It was like he lifted off the top of my head, saw the self doubt swirling around inside and asked me to just stop it, be present and understand that through conversation, love and global partnerships a lot can shift in this world.
He excused himself for a minute and came back with a file filled with brochures and papers from all the campaigns he had worked on over the years. From campaigns to save lakes and replant forests, to developing model gardens that demonstrate food security, John had worked with passion, dedication and consistency since he was a young man, way back when. As John talked I mentally gathered bundles of his dedication and determination and stored it away for a rainy day in the future when I might be stuck in a pothole losing hope.
On our way home I sat quietly in the back seat, letting the inspiration of John's story run through me and listening to the chickens scratch around in the back of the station wagon. Robert had bought New Year’s Eve dinner for his wife and Mom while we were in our meeting and they were living their last hours scurrying around in the back of our car. Julian guided Robert around the potholes and complimented him on his driving. Uganda looked so different to me on the way home and I felt grateful to John for mustering up the energy to share his inspiration with us. He had really slapped me out of the “woe is Uganda” mentality and reminded me of the only thing I know in my heart to be true, that we are all intrinsically connected as human beings and that that connection has the power to solve a lot of the problems on this planet.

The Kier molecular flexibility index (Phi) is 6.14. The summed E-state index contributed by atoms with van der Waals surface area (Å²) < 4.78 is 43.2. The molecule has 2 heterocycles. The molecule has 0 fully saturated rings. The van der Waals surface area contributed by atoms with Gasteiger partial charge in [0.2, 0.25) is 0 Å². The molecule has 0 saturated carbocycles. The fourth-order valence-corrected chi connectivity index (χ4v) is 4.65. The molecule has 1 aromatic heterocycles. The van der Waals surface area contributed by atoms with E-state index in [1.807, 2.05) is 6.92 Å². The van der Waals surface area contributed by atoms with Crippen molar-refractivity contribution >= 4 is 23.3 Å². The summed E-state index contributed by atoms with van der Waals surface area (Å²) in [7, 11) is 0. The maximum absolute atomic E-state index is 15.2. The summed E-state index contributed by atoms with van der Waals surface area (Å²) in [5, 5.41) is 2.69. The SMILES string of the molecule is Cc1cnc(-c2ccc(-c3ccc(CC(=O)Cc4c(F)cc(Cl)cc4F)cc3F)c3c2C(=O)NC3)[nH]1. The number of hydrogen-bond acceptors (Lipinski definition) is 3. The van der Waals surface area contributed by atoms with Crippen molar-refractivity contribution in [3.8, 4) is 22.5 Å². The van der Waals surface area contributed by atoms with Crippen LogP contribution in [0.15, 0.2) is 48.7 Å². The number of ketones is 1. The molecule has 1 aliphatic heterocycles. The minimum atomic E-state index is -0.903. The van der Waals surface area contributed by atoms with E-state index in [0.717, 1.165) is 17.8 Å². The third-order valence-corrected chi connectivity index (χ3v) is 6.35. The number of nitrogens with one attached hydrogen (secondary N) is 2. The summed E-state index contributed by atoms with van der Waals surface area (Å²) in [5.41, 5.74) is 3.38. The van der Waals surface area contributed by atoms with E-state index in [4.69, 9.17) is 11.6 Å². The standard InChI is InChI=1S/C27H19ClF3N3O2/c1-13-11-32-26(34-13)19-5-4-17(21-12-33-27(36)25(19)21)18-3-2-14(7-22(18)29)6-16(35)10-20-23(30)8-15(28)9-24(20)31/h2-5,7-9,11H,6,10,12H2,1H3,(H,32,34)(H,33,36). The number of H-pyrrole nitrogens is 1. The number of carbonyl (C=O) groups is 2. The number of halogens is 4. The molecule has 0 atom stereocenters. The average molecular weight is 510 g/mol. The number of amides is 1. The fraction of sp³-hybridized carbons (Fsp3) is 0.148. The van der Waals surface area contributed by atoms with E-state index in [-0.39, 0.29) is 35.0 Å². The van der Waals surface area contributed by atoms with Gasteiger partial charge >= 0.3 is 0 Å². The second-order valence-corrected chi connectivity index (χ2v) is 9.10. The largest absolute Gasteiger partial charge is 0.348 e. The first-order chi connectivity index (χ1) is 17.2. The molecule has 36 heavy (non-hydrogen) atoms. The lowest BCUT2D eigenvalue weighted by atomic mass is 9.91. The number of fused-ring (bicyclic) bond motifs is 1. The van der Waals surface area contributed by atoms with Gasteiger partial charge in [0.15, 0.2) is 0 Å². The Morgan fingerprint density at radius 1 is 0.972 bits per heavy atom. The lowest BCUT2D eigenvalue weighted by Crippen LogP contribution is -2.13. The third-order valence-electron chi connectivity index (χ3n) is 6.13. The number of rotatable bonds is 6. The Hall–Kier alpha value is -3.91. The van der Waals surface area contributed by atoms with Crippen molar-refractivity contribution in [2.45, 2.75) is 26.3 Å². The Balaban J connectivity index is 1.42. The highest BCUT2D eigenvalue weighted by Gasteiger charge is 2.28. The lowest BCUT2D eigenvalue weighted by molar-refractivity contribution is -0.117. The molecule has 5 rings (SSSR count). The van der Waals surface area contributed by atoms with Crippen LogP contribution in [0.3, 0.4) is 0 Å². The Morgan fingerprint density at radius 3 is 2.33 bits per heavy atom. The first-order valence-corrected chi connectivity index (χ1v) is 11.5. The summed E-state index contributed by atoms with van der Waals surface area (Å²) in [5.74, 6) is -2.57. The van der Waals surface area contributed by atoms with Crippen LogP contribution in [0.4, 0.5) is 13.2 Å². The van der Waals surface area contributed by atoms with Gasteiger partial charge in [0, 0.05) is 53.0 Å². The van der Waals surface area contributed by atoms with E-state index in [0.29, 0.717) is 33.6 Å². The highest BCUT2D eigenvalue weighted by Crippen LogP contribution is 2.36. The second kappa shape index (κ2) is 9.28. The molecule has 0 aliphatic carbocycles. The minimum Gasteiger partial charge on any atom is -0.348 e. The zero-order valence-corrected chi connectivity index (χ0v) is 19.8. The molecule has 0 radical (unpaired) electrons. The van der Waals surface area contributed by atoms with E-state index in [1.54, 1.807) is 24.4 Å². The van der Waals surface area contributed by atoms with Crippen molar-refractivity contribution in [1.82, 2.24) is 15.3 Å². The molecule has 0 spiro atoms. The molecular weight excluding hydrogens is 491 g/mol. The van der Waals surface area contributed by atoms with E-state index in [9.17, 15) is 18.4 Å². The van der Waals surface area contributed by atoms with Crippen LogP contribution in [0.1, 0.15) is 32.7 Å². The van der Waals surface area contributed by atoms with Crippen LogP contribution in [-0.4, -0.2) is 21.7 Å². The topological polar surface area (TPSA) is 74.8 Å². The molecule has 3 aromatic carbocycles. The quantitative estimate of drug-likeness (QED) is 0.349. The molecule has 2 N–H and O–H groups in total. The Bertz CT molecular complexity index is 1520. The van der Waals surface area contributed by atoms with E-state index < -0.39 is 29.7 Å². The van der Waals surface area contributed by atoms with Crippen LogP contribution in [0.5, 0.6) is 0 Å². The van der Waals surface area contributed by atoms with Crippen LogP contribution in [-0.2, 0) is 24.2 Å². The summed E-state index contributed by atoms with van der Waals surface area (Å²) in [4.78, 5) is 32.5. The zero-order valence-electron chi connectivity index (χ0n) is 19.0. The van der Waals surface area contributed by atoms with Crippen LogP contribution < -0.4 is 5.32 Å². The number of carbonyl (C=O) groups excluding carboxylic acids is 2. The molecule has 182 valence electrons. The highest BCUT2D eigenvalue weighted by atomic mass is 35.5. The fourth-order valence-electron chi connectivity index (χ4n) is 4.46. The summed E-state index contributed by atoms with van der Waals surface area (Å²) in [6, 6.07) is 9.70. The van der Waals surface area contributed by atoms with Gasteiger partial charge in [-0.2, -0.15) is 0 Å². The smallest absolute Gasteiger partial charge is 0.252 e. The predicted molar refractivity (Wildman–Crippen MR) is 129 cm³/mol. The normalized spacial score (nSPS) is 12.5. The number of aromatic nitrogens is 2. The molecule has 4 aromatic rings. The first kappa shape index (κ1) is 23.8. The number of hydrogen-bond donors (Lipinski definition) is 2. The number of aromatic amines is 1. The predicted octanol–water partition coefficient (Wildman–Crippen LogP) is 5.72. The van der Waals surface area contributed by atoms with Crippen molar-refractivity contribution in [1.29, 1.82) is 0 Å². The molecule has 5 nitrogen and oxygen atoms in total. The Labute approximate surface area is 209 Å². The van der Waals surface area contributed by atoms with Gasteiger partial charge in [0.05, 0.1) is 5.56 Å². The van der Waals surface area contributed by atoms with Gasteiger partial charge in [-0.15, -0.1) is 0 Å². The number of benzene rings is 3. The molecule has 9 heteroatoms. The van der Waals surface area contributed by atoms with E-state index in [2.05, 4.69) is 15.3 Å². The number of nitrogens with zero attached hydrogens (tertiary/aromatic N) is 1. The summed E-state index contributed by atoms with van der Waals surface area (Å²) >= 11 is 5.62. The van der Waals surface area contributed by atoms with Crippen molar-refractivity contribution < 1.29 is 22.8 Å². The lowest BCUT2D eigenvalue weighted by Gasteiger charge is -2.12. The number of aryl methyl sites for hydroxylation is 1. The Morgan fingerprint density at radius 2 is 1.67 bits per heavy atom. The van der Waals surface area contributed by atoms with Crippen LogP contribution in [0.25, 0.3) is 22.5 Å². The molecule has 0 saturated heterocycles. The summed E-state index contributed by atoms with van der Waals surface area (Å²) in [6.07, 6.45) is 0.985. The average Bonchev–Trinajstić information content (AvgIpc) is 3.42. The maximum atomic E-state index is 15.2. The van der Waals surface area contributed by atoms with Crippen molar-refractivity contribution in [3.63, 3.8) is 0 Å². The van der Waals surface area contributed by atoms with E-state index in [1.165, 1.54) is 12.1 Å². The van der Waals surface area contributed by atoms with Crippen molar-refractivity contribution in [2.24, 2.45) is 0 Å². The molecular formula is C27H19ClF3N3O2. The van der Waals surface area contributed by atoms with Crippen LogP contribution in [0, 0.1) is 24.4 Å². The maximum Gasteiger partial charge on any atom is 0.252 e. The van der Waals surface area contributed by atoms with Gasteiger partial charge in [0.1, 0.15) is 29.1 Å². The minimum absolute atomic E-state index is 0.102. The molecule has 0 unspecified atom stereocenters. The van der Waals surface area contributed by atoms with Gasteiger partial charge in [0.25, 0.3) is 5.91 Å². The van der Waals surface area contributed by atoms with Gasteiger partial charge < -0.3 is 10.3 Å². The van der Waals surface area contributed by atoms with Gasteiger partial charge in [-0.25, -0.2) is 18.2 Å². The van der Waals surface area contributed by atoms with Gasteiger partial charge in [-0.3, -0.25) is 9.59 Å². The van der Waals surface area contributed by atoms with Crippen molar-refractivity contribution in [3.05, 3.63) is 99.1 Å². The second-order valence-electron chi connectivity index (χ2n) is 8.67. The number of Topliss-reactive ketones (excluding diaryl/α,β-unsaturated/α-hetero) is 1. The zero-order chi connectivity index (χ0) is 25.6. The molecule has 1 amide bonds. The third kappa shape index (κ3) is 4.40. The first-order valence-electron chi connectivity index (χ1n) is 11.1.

This is one of 30 untold stories of launching a global project (with my boyfriend, Julian) about love, story telling and connecting change makers.
Read all 30 days here: http://www.smithmag.net/community/people.php/HBOX
Throughout Vietnam, South Africa, and Uganda, we engaged with 650 everyday people working to make the world a better place to share their stories. Inevitably, there were parts of our adventures we couldn’t tell while on the road, because we were a start up trying to prove our merits as a serious social change project or because of nervous families monitoring our journey. But the truth is while we worked passionately to bring our dream project to life we also had an adventure of a lifetime. Here are the stories behind the stories of the Million Person Project: http://www.millionpersonproject.org.